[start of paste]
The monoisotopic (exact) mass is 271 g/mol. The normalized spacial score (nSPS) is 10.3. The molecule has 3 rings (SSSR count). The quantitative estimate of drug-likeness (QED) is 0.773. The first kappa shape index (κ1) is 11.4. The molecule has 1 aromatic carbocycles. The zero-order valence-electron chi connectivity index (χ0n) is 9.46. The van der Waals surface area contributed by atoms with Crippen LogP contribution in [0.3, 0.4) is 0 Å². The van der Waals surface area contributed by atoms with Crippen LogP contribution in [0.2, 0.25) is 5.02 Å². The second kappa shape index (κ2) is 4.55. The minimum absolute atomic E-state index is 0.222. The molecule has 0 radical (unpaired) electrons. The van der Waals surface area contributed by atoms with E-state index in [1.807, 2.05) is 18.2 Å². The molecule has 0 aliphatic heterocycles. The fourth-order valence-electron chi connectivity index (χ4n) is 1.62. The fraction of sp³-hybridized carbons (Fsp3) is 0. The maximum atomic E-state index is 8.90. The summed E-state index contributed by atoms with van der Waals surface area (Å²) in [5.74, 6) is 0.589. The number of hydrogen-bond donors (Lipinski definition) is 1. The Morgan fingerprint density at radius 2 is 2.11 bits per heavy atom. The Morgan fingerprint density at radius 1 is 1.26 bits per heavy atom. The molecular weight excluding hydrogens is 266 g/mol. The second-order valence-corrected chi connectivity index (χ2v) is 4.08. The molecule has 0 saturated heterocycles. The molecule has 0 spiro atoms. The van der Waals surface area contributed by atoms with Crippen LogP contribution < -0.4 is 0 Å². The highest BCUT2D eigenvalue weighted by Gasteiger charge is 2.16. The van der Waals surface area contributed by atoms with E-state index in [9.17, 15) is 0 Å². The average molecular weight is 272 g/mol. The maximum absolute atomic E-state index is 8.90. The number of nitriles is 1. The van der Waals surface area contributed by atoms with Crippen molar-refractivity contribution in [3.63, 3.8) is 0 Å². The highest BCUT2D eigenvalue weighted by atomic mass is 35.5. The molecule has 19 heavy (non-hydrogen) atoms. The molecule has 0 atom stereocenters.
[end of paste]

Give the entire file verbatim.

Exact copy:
The monoisotopic (exact) mass is 271 g/mol. The normalized spacial score (nSPS) is 10.3. The molecule has 3 rings (SSSR count). The quantitative estimate of drug-likeness (QED) is 0.773. The first kappa shape index (κ1) is 11.4. The molecule has 1 aromatic carbocycles. The zero-order valence-electron chi connectivity index (χ0n) is 9.46. The van der Waals surface area contributed by atoms with Crippen LogP contribution in [0.3, 0.4) is 0 Å². The van der Waals surface area contributed by atoms with Crippen LogP contribution in [0.2, 0.25) is 5.02 Å². The second kappa shape index (κ2) is 4.55. The minimum absolute atomic E-state index is 0.222. The molecule has 0 radical (unpaired) electrons. The van der Waals surface area contributed by atoms with E-state index in [1.807, 2.05) is 18.2 Å². The molecule has 0 aliphatic heterocycles. The fourth-order valence-electron chi connectivity index (χ4n) is 1.62. The fraction of sp³-hybridized carbons (Fsp3) is 0. The maximum atomic E-state index is 8.90. The summed E-state index contributed by atoms with van der Waals surface area (Å²) in [5.74, 6) is 0.589. The number of hydrogen-bond donors (Lipinski definition) is 1. The Morgan fingerprint density at radius 2 is 2.11 bits per heavy atom. The Morgan fingerprint density at radius 1 is 1.26 bits per heavy atom. The molecular weight excluding hydrogens is 266 g/mol. The second-order valence-corrected chi connectivity index (χ2v) is 4.08. The molecule has 0 saturated heterocycles. The molecule has 0 spiro atoms. The van der Waals surface area contributed by atoms with Crippen LogP contribution < -0.4 is 0 Å². The highest BCUT2D eigenvalue weighted by Gasteiger charge is 2.16. The van der Waals surface area contributed by atoms with E-state index in [9.17, 15) is 0 Å². The average molecular weight is 272 g/mol. The maximum absolute atomic E-state index is 8.90. The number of nitriles is 1. The van der Waals surface area contributed by atoms with Crippen molar-refractivity contribution in [3.63, 3.8) is 0 Å². The highest BCUT2D eigenvalue weighted by atomic mass is 35.5. The molecule has 19 heavy (non-hydrogen) atoms. The molecule has 0 atom stereocenters.